Transfer student Jakov Novak continues to lead at Northeastern


Mika Podila

Graduate student forward Jakov Novak on ice at Frozen Fenway January 7. Novak has nine points this season, including seven goals and two assists.

Annie Cayer, news correspondent

Before graduate student forward Jakov Novak became a role model for the Huskies with captivating goals, checks and plays, he started with a single step on his outdoor ice.

Born and raised in Windsor, Canada, Novak picked up a stick and began playing hockey  as soon as he could walk, beginning at around 3 years old when his parents built him an outdoor rink. 

Although his parents never played hockey, Novak developed an early love for the sport. 

Novak played on various club teams around Ontario and then competed for a year at New Hampton Preparatory School. 

Following two seasons with the Janesville Jets in the North American Hockey League and then three years at Bentley University, Novak transferred to Northeastern University to finish his undergraduate schooling and is now working towards a master’s degree in the management program. 

Head coach Jerry Keefe expressed the substantial role Novak would come to have on the team.

“We knew we were getting a really good player when he decided to transfer, and he was the type of player we needed,” Keefe said. “[He brought us] a bigger body that could skate and score goals.”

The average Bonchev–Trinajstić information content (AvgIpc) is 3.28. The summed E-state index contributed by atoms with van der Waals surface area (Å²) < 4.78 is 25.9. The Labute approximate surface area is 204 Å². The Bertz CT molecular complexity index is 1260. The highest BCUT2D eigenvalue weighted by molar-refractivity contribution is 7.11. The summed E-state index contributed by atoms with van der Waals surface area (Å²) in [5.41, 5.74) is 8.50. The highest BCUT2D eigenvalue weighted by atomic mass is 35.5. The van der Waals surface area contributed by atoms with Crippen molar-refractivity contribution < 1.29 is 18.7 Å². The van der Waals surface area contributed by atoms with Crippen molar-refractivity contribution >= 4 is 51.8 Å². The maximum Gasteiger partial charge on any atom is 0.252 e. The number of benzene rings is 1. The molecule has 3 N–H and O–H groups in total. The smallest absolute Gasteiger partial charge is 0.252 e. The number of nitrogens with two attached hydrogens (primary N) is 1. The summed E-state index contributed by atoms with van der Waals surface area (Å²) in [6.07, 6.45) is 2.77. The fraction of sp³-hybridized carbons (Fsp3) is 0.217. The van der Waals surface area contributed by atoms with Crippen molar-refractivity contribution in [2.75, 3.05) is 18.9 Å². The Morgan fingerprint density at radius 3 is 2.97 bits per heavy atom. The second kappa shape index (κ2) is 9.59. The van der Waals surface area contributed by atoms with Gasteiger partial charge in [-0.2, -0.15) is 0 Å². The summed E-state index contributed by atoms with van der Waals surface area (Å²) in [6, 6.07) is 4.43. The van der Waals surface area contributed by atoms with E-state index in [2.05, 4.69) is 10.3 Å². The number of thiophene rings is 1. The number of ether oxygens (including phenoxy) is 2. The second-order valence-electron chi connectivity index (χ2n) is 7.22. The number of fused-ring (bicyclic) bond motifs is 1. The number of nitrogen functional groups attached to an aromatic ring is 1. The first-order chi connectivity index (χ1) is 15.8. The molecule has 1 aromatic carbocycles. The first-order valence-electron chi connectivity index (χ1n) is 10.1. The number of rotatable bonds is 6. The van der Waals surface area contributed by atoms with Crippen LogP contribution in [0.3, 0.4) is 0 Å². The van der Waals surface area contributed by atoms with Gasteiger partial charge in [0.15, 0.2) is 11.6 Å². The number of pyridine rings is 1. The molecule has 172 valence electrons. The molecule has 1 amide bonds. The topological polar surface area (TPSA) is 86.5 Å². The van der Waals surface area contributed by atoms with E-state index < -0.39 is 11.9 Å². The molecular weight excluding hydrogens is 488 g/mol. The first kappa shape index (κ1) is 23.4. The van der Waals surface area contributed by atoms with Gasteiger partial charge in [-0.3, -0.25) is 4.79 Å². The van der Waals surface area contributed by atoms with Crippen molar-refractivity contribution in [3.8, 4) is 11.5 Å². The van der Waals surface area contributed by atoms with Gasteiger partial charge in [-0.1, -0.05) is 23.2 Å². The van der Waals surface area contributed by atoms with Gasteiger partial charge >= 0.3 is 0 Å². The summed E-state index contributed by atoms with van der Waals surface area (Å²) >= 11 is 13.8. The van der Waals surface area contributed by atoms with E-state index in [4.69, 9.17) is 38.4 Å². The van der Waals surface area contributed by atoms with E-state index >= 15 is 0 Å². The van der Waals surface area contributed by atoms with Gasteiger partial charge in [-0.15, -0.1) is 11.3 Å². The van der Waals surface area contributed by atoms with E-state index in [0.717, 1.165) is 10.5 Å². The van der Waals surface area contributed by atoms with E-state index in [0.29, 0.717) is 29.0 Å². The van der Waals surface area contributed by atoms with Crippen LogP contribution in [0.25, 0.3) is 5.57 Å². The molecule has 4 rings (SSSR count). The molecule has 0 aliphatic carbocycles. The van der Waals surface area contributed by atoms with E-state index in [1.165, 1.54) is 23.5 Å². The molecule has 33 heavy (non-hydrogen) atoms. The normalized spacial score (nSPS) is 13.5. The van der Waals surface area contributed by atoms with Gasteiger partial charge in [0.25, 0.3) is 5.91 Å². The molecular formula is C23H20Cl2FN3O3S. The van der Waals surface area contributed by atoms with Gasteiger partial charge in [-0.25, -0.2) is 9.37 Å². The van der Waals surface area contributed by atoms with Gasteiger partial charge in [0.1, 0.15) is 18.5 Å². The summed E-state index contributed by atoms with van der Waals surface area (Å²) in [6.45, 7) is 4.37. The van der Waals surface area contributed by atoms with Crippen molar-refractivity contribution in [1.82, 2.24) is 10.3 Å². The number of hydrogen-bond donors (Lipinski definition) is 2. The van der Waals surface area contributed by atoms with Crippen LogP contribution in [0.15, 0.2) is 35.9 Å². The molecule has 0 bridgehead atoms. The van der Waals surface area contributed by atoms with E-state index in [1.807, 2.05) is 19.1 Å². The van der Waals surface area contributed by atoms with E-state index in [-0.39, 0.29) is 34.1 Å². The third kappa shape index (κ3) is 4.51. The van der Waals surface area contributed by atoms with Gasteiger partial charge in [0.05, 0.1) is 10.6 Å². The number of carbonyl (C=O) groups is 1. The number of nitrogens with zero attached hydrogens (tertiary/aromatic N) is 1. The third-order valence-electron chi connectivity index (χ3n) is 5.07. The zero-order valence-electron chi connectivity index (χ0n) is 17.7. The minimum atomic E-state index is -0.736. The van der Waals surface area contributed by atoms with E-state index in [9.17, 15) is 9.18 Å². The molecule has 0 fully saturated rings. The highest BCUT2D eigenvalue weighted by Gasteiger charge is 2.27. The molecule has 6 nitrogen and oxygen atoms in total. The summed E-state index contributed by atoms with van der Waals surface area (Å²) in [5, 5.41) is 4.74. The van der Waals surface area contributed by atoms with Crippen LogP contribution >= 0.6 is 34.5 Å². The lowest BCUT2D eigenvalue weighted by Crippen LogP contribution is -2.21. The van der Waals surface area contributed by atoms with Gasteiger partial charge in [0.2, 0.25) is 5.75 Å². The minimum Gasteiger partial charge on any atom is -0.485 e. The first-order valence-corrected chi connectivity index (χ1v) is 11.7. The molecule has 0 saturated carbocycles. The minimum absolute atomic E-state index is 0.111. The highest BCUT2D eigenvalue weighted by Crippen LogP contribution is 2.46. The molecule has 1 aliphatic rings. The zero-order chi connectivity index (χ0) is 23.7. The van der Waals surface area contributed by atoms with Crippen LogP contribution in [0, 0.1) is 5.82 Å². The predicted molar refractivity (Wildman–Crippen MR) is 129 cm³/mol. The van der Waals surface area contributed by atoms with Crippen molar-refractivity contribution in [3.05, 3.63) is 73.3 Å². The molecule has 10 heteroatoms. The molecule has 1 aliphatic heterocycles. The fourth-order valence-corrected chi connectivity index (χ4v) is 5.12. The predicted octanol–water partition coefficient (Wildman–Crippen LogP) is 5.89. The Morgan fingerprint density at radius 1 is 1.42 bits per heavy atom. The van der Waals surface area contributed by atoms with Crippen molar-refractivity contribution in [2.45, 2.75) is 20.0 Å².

Novak shoots the puck during a game against Boston College January 31. In that matchup, he scored the game-winning goal to defeat the Eagles 2-1. (Taina Lorenzana)

Novak recently reached a huge milestone in his college career, playing his 150th game Jan. 21 against Merrimack College. 

Liam Walsh, a graduate student transfer from Merrimack College, quickly connected with Novak, as he could provide Walsh with the knowledge of both the transferring process and understanding of Northeastern culture. This mentorship soon became a friendship. 

“[Walsh] and I have a really good relationship — some would say that we are best friends,” Novak said. 

Novak and Walsh have a close relationship both on and off the ice. When competing at the University of Connecticut Jan. 14, a seemingly normal goal was an integral memory for the two Huskies.

“I ran into him behind the net, I almost took him out,” Walsh said. “We were laughing about it, then [Jayden] Struble made a nice play and turned the puck over.” 

Novak and Walsh got a two-on-one opportunity, and with Novak open backside, Walsh connected with him to finish the play with the Huskies’ first goal of the night, rallying them back from a two-point deficit.

The graduate student forward doesn’t just help with scoring, but also protecting the net. Northeastern is ranked eighth in the nation in penalty kills, and with Novak part of the crucial second unit, he contributes heavily to that standing. 

“As a forward, he is one of our top penalty killers … that can play physical, that can forecheck … We need him to be that 200-foot player for us, he’s been really good that way.” Keefe said.